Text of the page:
It’s just over £53k (and that’s with the help of a grant from the HyFive consortium, who are dedicated to promoting hydrogen technology).
Will anyone want one of these terrific and innovative cars at this price (as I clear up the golden flakes from the breakfast table)? Really?
But hold on a second. New technology always comes to the car industry at a high price but works its way downwards as adoption quickens and the cost of production comes down.
New technology always come to the car industry at a high price.
It was only a few years ago that people were admiring the abilities of the Volvo V60 plug-in hybrid (four-wheel drive, 0-62mph in 5.8s, electric only drive ability, 48g/km) but questioning its pricing (only slightly shy of the Hyundai as it happens).
But for those involved in green industries it was a no-brainer, especially if they cash-rich enough to buy the car outright and take advantage of 100% write down allowances.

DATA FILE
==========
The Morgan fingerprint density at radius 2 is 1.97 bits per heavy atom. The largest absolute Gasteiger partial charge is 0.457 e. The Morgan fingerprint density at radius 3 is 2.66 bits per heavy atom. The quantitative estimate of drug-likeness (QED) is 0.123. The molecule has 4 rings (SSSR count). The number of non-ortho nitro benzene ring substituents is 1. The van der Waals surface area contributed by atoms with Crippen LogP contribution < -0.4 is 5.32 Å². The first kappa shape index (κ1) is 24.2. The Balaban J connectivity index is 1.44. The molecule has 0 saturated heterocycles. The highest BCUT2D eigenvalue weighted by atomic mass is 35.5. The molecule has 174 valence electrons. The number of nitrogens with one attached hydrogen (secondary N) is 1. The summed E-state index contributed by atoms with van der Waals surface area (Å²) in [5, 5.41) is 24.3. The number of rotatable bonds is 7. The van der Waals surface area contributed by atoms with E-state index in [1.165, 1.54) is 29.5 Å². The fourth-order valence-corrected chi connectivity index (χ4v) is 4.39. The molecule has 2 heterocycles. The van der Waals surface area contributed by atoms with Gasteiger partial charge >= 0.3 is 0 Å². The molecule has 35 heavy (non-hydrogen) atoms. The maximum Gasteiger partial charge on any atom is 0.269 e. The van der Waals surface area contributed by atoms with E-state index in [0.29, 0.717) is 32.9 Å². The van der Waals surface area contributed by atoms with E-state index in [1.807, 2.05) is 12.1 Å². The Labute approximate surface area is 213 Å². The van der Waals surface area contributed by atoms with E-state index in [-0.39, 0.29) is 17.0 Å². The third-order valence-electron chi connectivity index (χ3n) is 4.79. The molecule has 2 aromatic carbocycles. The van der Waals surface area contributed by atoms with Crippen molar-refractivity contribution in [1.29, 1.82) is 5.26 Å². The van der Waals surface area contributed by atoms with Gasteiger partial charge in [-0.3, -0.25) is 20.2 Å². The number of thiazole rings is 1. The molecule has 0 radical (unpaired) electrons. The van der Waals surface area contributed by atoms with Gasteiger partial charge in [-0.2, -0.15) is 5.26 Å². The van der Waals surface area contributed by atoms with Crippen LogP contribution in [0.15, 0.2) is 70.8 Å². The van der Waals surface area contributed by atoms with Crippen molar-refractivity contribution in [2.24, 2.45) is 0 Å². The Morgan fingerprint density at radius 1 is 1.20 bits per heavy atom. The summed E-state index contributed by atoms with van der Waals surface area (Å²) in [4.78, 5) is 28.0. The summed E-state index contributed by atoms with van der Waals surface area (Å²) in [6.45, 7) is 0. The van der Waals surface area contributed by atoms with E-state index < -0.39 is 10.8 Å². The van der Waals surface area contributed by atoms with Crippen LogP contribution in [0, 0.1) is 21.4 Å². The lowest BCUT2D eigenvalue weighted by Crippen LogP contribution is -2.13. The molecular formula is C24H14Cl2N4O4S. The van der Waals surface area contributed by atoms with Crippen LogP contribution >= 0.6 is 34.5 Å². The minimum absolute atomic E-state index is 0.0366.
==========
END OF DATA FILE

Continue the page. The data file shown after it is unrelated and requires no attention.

It was a car they wanted for all the right reasons.
And I think that’s the same with the new Hyundai ix35 Fuel Cell. I’m very excited by this technology. The car produces zero tailpipe emissions and yet has a range of over 350 miles – compare that to a zero tailpipe emission electric car.
And yet the driving experience is brilliant: on-off torque (like an EV) but with the high up driving experience of an SUV and quietness of no internal combustion engine. It’s really very relaxing.
It’s a fact that’s been picked up by green campaigners Go Ultra Low who says its latest research reveals most drivers believe a quieter cabin would help reduce stress and improve their general mood.
If you’re used to driving diesels you’ll be amazed at the difference.
The Hyundai ix35 Fuel Cell is the first production hydrogen car on the market; Toyota will follow shortly with the Mirai. And more will arrive as the hydrogen refuelling infrastructure improves.
New tech is always expensive; it might not be your company car of today – but it wouldn’t surprise me if it wasn’t on your shopping list in the future.